Brightsurf Science News & Current Events

September 13, 2016
Foam stops sloshing liquid
Clinking your glass of beer often leaves its contents sloshing back and forth.

Five ways to tackle the reproducibility crisis in biomedical research
In an op-ed published Sept. 13 in Cell Metabolism, Drucker, of the Lunenfeld-Tanenbaum Research Institute at Mt.

New set of recommendations developed to improve quality of cost-effectiveness analyses
The Second Panel on Cost-Effectiveness in Health and Medicine reviewed the current status of the field of cost-effectiveness analysis and developed a new set of recommendations, with major changes including the recommendation to perform analyses from 2 reference case perspectives and to provide an impact inventory to clarify included consequences, according to an article appearing in the Sept.

Tuning materials and devices to adapt to their environment
By leveraging molecular beam epitaxy deposition and high-quality materials with large dielectric constants, University of California, Santa Barbara researchers pursue future radio-frequency materials and devices capable of being 'tuned' to adapt to changing environments.

Molecules released by Klebsiella pneumoniae bacterium pave the way for invasive infection
It's been known that the bacterium Klebsiella pneumoniae secretes small molecules called siderophores that enable it to acquire iron from a host and fuel its spread.

Clinton, Stein answer research consortium's science, engineering, technology, health and environmental questions
Democratic presidential candidate Hillary Clinton and Green Party candidate Jill Stein have provided responses to America's Top 20 Presidential Science, Engineering, Technology, Health and Environmental Issues.

Therapeutic inhibition of RANK pathway reduces breast cancer recurrence
Researchers from IDIBELL have shown that pharmacological and genetic inhibition of RANK/RANKL signaling pathway leads to a significant reduction in recurrences and metastases in breast cancer in a mouse animal model.

Smoking may lead to heart failure by thickening the heart wall
Smokers without obvious signs of heart disease were more likely than nonsmokers and former smokers to have thickened heart walls and reduced heart pumping ability.

Graded aerobic treadmill testing in children & adolescents with sports-related concussion
Graded aerobic treadmill testing is safe, tolerable, and useful in evaluating and managing cases of sports-related concussion in children and adolescents.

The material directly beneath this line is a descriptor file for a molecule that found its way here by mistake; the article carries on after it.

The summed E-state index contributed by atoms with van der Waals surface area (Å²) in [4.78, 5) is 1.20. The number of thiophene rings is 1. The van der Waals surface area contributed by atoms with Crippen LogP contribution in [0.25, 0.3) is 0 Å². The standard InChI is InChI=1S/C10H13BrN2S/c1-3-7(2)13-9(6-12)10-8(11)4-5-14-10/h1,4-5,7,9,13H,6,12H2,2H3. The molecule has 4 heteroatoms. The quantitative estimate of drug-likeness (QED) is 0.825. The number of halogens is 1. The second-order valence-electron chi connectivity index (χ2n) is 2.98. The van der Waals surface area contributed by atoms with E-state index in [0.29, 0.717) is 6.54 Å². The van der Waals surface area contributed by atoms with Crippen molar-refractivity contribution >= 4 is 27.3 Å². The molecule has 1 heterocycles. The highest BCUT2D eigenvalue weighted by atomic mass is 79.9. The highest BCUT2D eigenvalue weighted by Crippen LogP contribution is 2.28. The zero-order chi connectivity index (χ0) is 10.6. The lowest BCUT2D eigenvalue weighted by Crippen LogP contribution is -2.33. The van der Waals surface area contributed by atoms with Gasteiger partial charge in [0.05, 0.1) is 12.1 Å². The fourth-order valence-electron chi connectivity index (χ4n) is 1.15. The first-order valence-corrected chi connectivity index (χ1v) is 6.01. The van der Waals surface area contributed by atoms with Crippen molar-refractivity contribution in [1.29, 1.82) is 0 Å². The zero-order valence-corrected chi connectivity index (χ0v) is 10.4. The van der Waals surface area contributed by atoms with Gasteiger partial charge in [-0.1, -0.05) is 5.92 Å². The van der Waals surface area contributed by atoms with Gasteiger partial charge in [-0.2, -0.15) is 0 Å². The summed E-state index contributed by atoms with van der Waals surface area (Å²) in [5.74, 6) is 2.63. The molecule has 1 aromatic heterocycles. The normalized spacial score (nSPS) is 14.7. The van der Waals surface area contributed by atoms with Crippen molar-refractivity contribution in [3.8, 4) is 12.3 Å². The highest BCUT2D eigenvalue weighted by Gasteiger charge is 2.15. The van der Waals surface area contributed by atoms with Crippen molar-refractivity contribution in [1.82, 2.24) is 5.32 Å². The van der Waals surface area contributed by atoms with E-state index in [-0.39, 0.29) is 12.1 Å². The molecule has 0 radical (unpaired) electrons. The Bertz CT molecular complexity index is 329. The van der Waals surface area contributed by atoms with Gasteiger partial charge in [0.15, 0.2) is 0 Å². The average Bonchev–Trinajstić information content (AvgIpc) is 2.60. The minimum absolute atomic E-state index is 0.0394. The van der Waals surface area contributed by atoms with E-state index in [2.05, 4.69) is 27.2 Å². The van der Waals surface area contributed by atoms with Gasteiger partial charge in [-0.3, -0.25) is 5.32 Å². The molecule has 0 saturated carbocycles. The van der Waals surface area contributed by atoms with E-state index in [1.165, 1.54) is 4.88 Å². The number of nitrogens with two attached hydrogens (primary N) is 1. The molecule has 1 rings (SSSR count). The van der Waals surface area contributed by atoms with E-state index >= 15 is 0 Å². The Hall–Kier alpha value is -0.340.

The significance of seaweed
Seaweed and kelp have been found to remove tremendous amounts of carbon from the atmosphere.

Risk factors and clinical outcomes of infective endocarditis after transcatheter aortic valve replac
Among patients undergoing transcatheter aortic valve replacement, younger age, male sex, history of diabetes mellitus, and moderate to severe residual aortic regurgitation were significantly associated with an increased risk of infective endocarditis, and patients who developed endocarditis had high rates of in-hospital mortality and 2-year mortality, according to a study appearing in the Sept.

Implementation of value-driven outcomes program associated with reduced costs, improved quality
Implementing an analytic tool that allocates clinical care costs and quality measures to individual patient encounters was associated with significant improvements in value of care for 3 designated outcomes -- total joint replacement, laboratory testing among medical inpatients, and sepsis management, according to a study appearing in the Sept.

Anti-tumor immunity identified with new ovarian cancer treatment strategy
New research from The Wistar Institute demonstrates how a drug already in clinical trials could be used to boost anti-tumor immunity and cause T-cells to target the cancer directly while minimizing side effects.

Ancient DNA traces extinct Caribbean 'Island Murderer' back to the dawn of mammals
From skeletal remains found among ancient owl pellets, a team of scientists has recovered the first ancient DNA of the extinct West Indian mammal Nesophontes, meaning 'island murder.' They traced its evolutionary history back to the dawn of mammals 70 million years ago.

Rap1, a potential new target to treat obesity
Scientists at Baylor College of Medicine, the National Institutes of Health and Virginia Tech Carilion Research Institute have discovered a new mechanism in the mouse brain that regulates obesity.

Belief about nicotine content in cigarette may change brain activity and craving
How the brain responds to nicotine depends on a smoker's belief about the nicotine content in a cigarette, according to new research from the Center for BrainHealth at The University of Texas at Dallas.

Scientists make embryos from non-egg cells
Scientists have shown for the first time that embryos can be made from non-egg cells, a discovery that challenges two centuries of received wisdom.

Study examines survival outcomes after different lung cancer staging methods
In a study appearing in the Sept. 13 issue of JAMA, Jouke T. is a participant in the Amazon Services LLC Associates Program, an affiliate advertising program designed to provide a means for sites to earn advertising fees by advertising and linking to